About the author
Lee Lai is an Australian cartoonist living in Tio’tia:ke (colonially known as Montreal, Quebec). She has been featured in The New Yorker, McSweeneys, and The New York Times, and was recently named one of the 5 under 35 honorees by the National Book Foundation. Her first graphic novel is Stone Fruit. Mostly she writes about people eating, talking, and making questionable decisions.
About the book
Bron and Ray are a queer couple who enjoy their role as the fun weirdo aunties to Ray’s niece, six-year-old Nessie. Their playdates are little oases of wildness, joy, and ease in all three of their lives, which ping-pong between familial tensions and deep-seated personal stumbling blocks. As their emotional intimacy erodes, Ray and Bron isolate from each other and attempt to repair their broken family ties — Ray with her overworked, resentful single-mother sister and Bron with her religious teenage sister who doesn’t fully grasp the complexities of gender identity. Taking a leap of faith, each opens up and learns they have more in common with their siblings than they ever knew.
At turns joyful and heartbreaking, Stone Fruit reveals through intimately naturalistic dialog and blue-hued watercolor how painful it can be to truly become vulnerable to your loved ones — and how fulfilling it is to be finally understood for who you are. Lee Lai is one of the most exciting new voices to break into the comics medium and she has created one of the truly sophisticated graphic novel debuts in recent memory.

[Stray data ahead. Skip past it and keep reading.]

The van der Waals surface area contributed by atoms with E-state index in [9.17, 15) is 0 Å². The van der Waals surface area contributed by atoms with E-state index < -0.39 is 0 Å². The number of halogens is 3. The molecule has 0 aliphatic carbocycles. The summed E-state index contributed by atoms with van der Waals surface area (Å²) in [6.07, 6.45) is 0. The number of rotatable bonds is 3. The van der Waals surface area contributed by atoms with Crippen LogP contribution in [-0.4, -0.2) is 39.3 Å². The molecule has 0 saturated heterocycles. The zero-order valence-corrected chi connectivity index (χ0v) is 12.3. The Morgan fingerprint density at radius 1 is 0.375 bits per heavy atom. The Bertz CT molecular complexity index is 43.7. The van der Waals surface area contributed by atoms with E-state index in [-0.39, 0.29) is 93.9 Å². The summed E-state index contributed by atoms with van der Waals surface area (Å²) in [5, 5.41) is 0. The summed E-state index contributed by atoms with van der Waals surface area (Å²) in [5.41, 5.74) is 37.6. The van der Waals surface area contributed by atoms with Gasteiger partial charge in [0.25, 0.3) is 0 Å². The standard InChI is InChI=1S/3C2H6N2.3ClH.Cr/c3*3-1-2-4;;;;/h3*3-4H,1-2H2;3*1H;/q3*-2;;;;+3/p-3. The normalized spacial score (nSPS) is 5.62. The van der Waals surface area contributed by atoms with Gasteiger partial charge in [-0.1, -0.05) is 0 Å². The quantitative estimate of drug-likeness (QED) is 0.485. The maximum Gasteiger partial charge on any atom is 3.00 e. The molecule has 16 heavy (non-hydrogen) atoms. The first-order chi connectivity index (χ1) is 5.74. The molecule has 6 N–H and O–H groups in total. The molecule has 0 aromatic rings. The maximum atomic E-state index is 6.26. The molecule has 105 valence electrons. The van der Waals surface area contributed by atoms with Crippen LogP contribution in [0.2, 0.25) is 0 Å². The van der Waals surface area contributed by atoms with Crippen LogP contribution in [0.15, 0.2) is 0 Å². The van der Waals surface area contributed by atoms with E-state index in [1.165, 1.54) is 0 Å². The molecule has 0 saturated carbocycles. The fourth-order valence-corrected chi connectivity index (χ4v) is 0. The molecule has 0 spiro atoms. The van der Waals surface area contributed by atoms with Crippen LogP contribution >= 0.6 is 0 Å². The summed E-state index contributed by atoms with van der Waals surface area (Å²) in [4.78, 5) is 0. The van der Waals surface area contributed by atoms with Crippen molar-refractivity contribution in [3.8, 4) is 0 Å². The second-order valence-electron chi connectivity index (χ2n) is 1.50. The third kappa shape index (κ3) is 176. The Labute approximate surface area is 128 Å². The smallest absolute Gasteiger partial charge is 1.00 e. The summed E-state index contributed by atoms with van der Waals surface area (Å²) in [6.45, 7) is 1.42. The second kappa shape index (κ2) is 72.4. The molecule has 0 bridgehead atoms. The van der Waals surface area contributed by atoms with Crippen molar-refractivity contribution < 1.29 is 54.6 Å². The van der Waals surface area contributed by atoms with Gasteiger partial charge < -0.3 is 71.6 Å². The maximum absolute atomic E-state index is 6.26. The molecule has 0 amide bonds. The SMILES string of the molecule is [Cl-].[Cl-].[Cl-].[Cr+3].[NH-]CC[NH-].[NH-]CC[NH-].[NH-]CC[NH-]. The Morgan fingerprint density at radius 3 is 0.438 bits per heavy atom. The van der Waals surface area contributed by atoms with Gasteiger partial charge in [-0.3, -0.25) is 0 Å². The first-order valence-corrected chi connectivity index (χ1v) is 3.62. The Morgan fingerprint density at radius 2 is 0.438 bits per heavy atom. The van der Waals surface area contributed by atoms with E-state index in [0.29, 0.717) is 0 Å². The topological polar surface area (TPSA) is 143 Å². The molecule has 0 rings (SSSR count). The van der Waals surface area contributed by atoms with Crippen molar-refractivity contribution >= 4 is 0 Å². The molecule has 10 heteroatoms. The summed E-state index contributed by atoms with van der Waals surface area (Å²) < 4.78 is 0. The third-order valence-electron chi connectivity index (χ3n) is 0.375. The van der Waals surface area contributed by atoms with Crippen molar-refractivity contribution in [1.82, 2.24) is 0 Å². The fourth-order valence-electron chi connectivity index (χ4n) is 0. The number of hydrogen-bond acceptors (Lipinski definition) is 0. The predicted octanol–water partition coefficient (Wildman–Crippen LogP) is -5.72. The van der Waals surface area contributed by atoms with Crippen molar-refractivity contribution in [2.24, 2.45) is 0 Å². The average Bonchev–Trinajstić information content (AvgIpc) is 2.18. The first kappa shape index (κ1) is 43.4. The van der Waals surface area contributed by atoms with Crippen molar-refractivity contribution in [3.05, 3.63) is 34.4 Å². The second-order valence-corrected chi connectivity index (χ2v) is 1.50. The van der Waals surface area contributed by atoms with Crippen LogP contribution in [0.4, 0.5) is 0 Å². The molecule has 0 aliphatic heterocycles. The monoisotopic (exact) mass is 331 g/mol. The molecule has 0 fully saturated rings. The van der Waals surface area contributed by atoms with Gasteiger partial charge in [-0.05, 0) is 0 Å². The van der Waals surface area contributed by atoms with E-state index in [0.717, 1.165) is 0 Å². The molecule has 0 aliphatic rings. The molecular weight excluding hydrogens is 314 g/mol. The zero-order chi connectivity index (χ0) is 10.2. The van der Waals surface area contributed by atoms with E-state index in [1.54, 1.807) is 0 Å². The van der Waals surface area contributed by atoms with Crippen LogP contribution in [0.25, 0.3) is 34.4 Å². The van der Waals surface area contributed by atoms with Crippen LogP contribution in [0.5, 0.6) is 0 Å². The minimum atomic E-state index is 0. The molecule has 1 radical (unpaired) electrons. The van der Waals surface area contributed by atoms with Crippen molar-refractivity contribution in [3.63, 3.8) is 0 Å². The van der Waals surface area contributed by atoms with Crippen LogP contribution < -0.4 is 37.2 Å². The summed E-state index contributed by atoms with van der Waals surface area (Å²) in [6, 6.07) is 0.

Lee Lai’s Stone Fruit is a moving graphic novel in which queer couple, Bron and Ray, find themselves at a tense crossroads in their relationship. Mental health struggles and wounds inflicted in their families of origin have brought their relationship to a heartbreaking impasse. But amidst this turmoil, their days spent taking care of Ray’s niece, Nessie, are idyllic and imaginative and suggest a future worth moving towards. Throughout scenes rendered in Lai’s signature art style – simple lines and a muted blue and grey colour palette – and featuring spare, perfectly articulated dialogue, Bron and Ray go looking for answers about how to heal these past hurts in order to show up better for each other as a couple. Stone Fruit beautifully reflects a tender domesticity that is affecting and atmospheric.
This is a deceptively simple depiction of the many various and complicated versions of familial love and care we can experience in our lives. Stone Fruit is a work that is honest, unassuming, and powerfully told.
“Lai is attuned to the small, non-verbal ways we relate or fail to relate to one another.” – Eloise Grills, Meanjin
“Transformation — the painful, non-linear, ongoing process of moving between worlds — is at the heart of the story.” – Laura Sackton, Chicago Review of Books
“I always love a book that questions parenting and motherhood, and explores the different shapes and forms they can come in.” – Arizona O’Neill, Montreal Review of Books
Read an extract of Lee Lai’s Stone Fruit in The New Yorker
Read ‘5 Questions with Lee Lai’ via Liminal Mag
Read ‘Comic Artist Lee Lai Draws What It’s Really Like to Fall in Love’ by Jonno Revanche in Vice Magazine